Jessica Ellerm is a thought leader specializing in Small Business and the Gig Economy and is the CEO and Co-Founder of Zuper, a neowealth disruptor in Australia
Last year we covered the successful IPO of local fintech success story Prospa, an early player in the online lending space in Australia. The company debuted on the Australian Stock Exchange in June of 2019, taking off at $4.50, a significant uplift on the IPO offer price of $3.78. As often happens in the early stages of a company’s public life, the share price has had a bumpy ride since listing, and currently trades around the AU $1.80 mark. Last week the company released its HY20 results, offering investors deeper insight into its operations, and drivers for future growth.
The numbers are genuinely positive in many directions.
In the first half of 2020, (July 2019 – December 2019) the company had a 37% uplift in originations, with $306.8 million in loans written over the period. Average gross loans were also up 46% on the prior year, coming in at $428.9 million.
These numbers contributed to a revenue uplift of 12%, with the online lender booking $75.6 million in revenue. EBITDA for the half sat at $4.3 million, 7% ahead of prior guidance. NPAT was $551,000, and was a significant turnaround from a $3 million loss in the prior corresponding period.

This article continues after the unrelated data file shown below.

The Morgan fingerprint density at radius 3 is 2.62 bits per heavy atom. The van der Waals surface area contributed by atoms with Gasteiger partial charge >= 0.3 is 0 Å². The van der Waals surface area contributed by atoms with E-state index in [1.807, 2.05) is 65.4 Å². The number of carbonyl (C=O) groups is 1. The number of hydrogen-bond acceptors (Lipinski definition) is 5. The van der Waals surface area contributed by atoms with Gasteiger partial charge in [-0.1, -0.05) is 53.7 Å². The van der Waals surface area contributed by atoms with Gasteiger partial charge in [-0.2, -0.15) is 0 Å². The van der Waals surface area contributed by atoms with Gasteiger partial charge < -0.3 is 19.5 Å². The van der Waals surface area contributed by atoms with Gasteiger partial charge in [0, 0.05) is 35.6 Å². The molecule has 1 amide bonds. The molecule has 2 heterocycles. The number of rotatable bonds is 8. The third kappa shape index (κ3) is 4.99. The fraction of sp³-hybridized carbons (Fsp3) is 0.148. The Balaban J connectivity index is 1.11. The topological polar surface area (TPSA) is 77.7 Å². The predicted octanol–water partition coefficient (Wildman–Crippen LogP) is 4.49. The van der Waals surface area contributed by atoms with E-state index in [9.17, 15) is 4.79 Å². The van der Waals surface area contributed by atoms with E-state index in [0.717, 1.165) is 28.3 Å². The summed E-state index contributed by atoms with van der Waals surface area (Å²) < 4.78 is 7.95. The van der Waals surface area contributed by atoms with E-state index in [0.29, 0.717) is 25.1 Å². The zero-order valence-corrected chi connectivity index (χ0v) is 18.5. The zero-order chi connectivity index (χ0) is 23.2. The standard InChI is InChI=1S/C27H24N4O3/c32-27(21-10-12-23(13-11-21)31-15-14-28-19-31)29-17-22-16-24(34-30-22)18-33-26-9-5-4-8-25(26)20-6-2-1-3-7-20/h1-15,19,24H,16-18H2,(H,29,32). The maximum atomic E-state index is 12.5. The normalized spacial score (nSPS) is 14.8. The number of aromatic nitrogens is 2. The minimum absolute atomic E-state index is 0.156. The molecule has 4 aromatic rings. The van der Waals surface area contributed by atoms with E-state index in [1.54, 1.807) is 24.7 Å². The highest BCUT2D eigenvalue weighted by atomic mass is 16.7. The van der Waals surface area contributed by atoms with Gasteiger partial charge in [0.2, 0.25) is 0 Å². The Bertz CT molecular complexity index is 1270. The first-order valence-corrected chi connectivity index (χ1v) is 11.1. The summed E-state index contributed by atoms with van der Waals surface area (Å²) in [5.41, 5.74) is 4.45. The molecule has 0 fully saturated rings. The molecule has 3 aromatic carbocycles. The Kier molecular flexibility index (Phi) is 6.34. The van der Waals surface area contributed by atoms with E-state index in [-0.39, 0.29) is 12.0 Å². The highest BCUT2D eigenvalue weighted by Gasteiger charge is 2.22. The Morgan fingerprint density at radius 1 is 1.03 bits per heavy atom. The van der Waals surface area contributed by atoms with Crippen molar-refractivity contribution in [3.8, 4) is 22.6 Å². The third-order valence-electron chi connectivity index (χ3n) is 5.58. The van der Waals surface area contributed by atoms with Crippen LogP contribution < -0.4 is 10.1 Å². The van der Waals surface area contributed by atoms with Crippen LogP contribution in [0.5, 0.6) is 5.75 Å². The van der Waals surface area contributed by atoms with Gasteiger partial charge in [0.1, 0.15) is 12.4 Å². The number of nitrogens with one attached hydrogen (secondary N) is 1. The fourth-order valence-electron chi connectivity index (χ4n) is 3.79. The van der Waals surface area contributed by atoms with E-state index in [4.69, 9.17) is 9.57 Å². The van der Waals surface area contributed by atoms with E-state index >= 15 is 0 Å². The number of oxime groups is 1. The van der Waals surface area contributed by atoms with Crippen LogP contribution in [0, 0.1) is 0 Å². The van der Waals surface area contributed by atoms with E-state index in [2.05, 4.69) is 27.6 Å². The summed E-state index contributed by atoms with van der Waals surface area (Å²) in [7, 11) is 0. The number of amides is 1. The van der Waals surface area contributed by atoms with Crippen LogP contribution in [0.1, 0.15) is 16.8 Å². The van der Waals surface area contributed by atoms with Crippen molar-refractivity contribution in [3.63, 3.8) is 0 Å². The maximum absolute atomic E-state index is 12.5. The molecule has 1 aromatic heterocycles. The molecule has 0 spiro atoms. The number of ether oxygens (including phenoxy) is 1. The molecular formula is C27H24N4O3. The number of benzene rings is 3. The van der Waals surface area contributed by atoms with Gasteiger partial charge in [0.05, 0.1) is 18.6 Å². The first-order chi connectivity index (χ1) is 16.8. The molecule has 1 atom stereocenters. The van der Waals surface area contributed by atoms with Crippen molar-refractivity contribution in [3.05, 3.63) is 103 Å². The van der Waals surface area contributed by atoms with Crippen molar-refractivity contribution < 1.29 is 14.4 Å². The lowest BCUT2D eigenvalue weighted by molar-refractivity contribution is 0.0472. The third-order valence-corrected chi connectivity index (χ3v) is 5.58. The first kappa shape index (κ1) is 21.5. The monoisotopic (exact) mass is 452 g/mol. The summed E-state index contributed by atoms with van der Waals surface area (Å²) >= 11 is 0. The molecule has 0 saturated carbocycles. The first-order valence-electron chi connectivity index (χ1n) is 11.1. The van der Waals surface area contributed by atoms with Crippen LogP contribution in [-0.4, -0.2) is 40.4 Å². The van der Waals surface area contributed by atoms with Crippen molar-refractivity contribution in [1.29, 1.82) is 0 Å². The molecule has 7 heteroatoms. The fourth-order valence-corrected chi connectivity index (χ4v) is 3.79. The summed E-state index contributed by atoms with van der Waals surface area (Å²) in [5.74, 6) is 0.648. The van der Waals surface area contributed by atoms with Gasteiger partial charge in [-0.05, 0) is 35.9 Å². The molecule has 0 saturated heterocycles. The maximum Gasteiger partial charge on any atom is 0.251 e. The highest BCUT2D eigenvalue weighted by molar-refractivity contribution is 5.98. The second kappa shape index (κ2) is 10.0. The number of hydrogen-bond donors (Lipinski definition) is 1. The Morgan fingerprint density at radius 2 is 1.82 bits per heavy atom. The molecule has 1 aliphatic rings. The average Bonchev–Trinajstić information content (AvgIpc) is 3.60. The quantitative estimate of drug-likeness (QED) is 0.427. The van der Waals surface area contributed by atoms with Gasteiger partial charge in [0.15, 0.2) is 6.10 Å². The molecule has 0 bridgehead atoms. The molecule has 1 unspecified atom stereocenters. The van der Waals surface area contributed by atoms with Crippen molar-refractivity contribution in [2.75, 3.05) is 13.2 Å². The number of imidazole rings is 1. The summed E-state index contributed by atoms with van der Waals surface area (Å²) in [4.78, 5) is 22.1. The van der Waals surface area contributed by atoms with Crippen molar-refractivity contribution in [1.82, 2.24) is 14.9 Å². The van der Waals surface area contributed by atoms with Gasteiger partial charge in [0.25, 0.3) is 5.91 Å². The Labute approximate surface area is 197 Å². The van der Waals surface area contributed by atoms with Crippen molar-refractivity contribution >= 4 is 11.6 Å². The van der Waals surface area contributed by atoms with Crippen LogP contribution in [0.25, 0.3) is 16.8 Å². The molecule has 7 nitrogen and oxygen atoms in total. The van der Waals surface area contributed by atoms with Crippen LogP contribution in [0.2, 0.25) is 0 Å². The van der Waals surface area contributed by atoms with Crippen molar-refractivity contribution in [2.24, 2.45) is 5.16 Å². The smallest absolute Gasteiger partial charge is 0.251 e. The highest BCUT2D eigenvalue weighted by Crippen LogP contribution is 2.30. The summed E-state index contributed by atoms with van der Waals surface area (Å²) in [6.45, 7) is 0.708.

For those looking to benchmark businesses like Prospa against its peers, there are a few other interesting data points in its half year report that help paint a picture of the lender.
Average loan size sits at roughly $30K, with an average term of 14.5 months. The company’s second product, a line of credit for SMEs, has an average drawn balance of $18,500. The company has also begun diversification into payments, launching a B2B payments solution called ProspaPay. The product is designed to facilitate trade transactions up to $20,000. So far the average payment amount is $2400.
Faced with the coronavirus and a number of other economic headwinds blowing in to the continent hard and fast from China, what lies ahead in 2020 for many businesses, including fintech, is anyone’s guess. The full effects of the devastating bushfires that ravaged much of Australia’s lower east coast are still yet to be felt by many businesses. As a result, Prospa has increased its provision rate by 0.1% to cover any potential losses stemming from the fire season.
Businesses will inevitably face many economic ups and downs, and we are now entering into far bleaker market conditions then those that have buoyed global markets for over a decade now. These conditions are always a true merit test for good business fundamentals, and will give us a good insight into how many fintech businesses, like Prospa, will perform into the future.
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